Family turns to history to save home

DELICATE ISSUE::Most property owners do not want their homes listed as historic monuments, but one family is trying to do that to save their home from demolition

By Loa Iok-sin  /  Staff reporter

Thu, Oct 25, 2012 - Page 4

While many owners of properties with historic value are worried that their homes may be designated as historic monuments, a family surnamed Lee (李) in Greater Kaohsiung applied to have their family home listed as a historic monument in order to save it.

People generally do not want their homes to be named historic monuments because of the many regulations and restrictions such a designation brings.

However, the Lee family was informed recently that their property may be demolished to make way for a new road.

This led them to apply to have the home listed as a historic monument in order to stop the demolition, but the local government has not yet finalized the designation.

The Lee family home is one of the few remaining traditional U-shaped brick-and-tile houses in the centuries-old community of Neiwei (內惟) in Greater Kaohsiung’s Gushan District (鼓山).

“I think our family home is not only of great historic value, but is also an example of traditional decorative art in buildings,” family member Lee Meng-hsiu (李孟修) said.

“You can always build a road elsewhere, but when a historic building like this is torn down, it’s gone forever,” he added.

Lee said that the house was built during the Qing Dynasty, but was constructed in the style of the Ming Dynasty.

He added that his family is one of the few families in the country that still hold annual rituals to pay respects to the God of the Sun. These rituals are performed in the house’s central hall, which is traditionally used for important rituals such as religious rites, ancestral worship, weddings or funerals.

The worship of the God of the Sun, which takes place on the 19th day of the third lunar month, is believed to be a ritual to pay respect to the last emperor of the Ming Dynasty, who committed suicide outside the imperial palace in Beijing on the 19th day of the third lunar month in 1644 when the Manchurians took control of the city.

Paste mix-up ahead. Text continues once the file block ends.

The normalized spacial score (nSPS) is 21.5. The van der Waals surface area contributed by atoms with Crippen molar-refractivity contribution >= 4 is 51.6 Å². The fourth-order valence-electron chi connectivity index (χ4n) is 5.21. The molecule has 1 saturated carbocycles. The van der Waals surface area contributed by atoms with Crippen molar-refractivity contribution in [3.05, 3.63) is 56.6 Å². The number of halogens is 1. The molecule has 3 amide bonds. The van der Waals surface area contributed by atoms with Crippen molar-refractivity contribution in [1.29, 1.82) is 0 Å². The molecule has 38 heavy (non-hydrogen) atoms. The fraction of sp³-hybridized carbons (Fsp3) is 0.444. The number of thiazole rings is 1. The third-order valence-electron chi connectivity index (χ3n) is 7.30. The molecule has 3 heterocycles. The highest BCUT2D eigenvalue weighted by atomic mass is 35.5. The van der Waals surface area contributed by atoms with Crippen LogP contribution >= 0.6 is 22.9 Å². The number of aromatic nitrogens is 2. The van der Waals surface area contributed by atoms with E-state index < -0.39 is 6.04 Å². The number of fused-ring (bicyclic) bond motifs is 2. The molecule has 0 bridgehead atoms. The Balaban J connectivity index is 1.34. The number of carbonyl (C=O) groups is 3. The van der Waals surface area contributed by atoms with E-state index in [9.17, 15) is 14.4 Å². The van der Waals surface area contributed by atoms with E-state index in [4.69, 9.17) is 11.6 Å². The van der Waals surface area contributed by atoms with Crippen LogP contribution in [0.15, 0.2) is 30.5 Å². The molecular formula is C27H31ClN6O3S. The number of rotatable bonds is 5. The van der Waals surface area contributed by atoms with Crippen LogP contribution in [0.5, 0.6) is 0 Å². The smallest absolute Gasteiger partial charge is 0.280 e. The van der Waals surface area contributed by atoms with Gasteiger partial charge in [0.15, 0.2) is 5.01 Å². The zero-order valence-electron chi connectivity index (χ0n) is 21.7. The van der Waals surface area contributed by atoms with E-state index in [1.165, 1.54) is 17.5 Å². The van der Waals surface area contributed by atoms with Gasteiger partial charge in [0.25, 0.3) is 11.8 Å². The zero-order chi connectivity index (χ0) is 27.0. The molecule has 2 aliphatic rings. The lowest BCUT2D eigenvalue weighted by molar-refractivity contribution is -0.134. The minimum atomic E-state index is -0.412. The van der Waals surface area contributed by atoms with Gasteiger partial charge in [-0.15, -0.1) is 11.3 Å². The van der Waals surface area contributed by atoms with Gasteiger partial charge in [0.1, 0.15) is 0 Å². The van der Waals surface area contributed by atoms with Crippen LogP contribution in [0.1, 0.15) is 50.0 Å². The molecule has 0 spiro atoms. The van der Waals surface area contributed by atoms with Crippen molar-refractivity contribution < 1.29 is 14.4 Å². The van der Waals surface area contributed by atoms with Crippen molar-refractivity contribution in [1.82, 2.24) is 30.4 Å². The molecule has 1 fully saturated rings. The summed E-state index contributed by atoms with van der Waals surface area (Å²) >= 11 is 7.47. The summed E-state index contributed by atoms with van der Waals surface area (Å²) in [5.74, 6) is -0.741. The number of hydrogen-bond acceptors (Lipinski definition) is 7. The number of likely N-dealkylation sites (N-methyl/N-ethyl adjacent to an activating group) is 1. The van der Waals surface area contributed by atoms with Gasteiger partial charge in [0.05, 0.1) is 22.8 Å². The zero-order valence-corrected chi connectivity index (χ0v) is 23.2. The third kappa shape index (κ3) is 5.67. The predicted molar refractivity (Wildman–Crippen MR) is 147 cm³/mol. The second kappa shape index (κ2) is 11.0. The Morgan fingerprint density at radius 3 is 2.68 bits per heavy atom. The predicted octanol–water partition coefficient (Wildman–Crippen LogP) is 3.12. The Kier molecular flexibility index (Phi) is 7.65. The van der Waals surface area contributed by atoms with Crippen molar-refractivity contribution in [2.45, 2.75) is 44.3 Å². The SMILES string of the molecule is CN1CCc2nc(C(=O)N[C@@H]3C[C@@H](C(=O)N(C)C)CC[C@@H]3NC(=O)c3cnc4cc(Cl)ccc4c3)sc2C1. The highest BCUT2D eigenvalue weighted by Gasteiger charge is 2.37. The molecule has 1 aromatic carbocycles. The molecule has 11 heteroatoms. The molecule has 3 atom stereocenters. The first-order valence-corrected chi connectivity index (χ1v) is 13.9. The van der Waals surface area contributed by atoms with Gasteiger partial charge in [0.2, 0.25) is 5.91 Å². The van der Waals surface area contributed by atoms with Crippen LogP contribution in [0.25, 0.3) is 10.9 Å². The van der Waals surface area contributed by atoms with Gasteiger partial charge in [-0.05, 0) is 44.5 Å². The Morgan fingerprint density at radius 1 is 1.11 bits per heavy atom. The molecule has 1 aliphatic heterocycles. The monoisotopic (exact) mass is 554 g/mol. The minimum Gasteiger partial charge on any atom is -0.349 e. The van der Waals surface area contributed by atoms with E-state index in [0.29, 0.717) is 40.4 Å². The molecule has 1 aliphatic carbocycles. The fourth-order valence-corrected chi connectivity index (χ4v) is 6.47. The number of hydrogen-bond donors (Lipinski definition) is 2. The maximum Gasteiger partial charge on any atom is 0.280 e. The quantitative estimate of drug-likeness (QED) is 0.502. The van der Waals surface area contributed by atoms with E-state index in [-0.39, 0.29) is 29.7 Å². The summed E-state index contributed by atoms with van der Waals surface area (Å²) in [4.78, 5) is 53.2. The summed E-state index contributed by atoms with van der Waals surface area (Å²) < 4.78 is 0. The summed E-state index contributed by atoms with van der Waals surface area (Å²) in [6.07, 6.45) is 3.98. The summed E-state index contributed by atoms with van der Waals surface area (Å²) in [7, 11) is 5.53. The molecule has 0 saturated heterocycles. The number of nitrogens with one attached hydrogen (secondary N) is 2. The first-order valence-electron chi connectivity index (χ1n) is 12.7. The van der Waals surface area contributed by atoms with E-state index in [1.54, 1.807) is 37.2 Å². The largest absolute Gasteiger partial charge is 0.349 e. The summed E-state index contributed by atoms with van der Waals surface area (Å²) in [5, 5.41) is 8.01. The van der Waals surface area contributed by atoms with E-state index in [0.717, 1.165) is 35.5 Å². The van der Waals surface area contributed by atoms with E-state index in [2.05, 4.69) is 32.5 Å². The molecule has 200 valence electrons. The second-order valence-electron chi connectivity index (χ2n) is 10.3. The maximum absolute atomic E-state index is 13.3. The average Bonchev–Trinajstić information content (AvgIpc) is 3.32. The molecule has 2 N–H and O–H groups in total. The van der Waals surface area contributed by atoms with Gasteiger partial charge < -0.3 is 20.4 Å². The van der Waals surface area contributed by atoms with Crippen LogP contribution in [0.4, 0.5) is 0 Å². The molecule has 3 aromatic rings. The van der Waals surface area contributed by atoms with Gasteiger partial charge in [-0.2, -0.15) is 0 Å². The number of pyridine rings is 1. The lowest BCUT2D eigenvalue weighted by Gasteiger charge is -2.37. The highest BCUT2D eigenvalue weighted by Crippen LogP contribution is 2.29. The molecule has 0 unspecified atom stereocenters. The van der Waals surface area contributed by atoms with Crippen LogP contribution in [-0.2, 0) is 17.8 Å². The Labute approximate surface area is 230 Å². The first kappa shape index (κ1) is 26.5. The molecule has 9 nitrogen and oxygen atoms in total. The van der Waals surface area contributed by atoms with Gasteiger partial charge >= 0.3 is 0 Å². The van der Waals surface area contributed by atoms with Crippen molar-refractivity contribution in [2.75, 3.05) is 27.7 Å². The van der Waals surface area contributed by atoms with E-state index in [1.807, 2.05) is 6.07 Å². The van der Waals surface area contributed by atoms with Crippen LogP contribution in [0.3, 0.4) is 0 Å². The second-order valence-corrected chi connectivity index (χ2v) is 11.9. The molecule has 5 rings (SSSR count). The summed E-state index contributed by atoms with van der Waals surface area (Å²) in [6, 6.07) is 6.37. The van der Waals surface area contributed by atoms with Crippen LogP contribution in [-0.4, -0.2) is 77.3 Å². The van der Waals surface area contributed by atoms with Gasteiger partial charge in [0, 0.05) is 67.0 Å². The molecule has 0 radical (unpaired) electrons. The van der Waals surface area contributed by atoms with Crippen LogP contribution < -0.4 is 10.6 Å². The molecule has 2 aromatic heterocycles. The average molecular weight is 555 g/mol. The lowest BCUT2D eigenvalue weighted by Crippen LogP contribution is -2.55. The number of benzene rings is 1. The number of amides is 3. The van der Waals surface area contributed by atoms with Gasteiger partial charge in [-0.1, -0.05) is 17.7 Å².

“Our family have been in Neiwei since 1736, but unfortunately, the exact year when the house was built remains unknown,” Lee said. “What we do know is that the house was last repaired in 1916.”

Upon learning earlier this year of the city government’s plan to tear down part of the building and build a road right through the center of the house, the Lees applied to the city’s Bureau of Cultural Affairs to have the building designated as a historic monument.

“Although the city government agreed to temporarily suspend the construction project and the Bureau of Cultural Affairs called a cultural heritage evaluation meeting, the meeting failed to reach a conclusion on whether to designate the house as a historic monument, because some of our family members disagreed with taking such a measure,” Lee said.

He said that ownership of the house is shared by 18 relatives. Ten of the owners support making it a historic monument, while four are indifferent and four would rather give up the house and receive compensation.

Lee’s father, Lee Yu-ying (李育英), proposed a deal.

“Maybe those relatives who want to give up the house could give up their ownership and receive their compensation, while those who want to keep it — including myself — could donate the rest of the ownership to the city government. The city government can then turn the house into a historical monument,” he said.

Worried that the house may be flattened at any time, the Lees have petitioned the Ministry of Culture, which is scheduled to have a meeting today to discuss the matter.